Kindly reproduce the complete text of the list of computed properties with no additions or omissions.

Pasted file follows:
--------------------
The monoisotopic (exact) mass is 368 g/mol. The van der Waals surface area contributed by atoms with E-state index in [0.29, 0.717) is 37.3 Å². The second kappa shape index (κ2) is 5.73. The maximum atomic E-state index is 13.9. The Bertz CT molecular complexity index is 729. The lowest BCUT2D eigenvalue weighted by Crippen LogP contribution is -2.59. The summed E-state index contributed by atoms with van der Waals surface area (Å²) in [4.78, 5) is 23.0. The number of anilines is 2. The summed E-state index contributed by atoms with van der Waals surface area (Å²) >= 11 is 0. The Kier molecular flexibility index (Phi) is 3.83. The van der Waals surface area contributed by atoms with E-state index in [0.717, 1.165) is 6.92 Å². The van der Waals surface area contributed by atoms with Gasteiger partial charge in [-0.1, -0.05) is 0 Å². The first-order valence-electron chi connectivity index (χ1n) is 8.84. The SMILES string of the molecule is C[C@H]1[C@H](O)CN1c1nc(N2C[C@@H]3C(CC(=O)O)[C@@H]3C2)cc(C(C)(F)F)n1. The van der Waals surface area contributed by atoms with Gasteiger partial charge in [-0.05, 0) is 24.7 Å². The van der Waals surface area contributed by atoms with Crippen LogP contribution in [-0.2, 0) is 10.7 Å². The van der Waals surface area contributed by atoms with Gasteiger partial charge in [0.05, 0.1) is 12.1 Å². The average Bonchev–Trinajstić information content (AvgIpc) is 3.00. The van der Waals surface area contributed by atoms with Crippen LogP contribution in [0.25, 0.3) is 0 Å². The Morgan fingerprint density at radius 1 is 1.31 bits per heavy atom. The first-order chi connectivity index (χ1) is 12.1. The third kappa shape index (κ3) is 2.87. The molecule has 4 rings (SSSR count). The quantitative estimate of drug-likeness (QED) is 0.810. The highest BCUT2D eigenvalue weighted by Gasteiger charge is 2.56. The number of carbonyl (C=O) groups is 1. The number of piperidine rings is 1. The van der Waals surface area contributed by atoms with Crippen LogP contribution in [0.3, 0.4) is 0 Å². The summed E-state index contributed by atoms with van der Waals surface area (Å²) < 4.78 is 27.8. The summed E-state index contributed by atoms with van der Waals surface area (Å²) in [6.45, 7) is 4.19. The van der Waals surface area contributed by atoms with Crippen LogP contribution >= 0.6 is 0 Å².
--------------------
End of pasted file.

The monoisotopic (exact) mass is 368 g/mol. The van der Waals surface area contributed by atoms with E-state index in [0.29, 0.717) is 37.3 Å². The second kappa shape index (κ2) is 5.73. The maximum atomic E-state index is 13.9. The Bertz CT molecular complexity index is 729. The lowest BCUT2D eigenvalue weighted by Crippen LogP contribution is -2.59. The summed E-state index contributed by atoms with van der Waals surface area (Å²) in [4.78, 5) is 23.0. The number of anilines is 2. The summed E-state index contributed by atoms with van der Waals surface area (Å²) >= 11 is 0. The Kier molecular flexibility index (Phi) is 3.83. The van der Waals surface area contributed by atoms with E-state index in [0.717, 1.165) is 6.92 Å². The van der Waals surface area contributed by atoms with Gasteiger partial charge in [-0.1, -0.05) is 0 Å². The first-order valence-electron chi connectivity index (χ1n) is 8.84. The SMILES string of the molecule is C[C@H]1[C@H](O)CN1c1nc(N2C[C@@H]3C(CC(=O)O)[C@@H]3C2)cc(C(C)(F)F)n1. The van der Waals surface area contributed by atoms with Gasteiger partial charge in [-0.05, 0) is 24.7 Å². The van der Waals surface area contributed by atoms with Crippen LogP contribution in [-0.2, 0) is 10.7 Å². The van der Waals surface area contributed by atoms with Gasteiger partial charge in [0.05, 0.1) is 12.1 Å². The average Bonchev–Trinajstić information content (AvgIpc) is 3.00. The van der Waals surface area contributed by atoms with Crippen LogP contribution in [0.25, 0.3) is 0 Å². The Morgan fingerprint density at radius 1 is 1.31 bits per heavy atom. The first-order chi connectivity index (χ1) is 12.1. The third kappa shape index (κ3) is 2.87. The molecule has 4 rings (SSSR count). The quantitative estimate of drug-likeness (QED) is 0.810. The highest BCUT2D eigenvalue weighted by Gasteiger charge is 2.56. The number of carbonyl (C=O) groups is 1. The number of piperidine rings is 1. The van der Waals surface area contributed by atoms with Crippen LogP contribution in [0.3, 0.4) is 0 Å². The summed E-state index contributed by atoms with van der Waals surface area (Å²) < 4.78 is 27.8. The summed E-state index contributed by atoms with van der Waals surface area (Å²) in [6.45, 7) is 4.19. The van der Waals surface area contributed by atoms with Crippen LogP contribution >= 0.6 is 0 Å².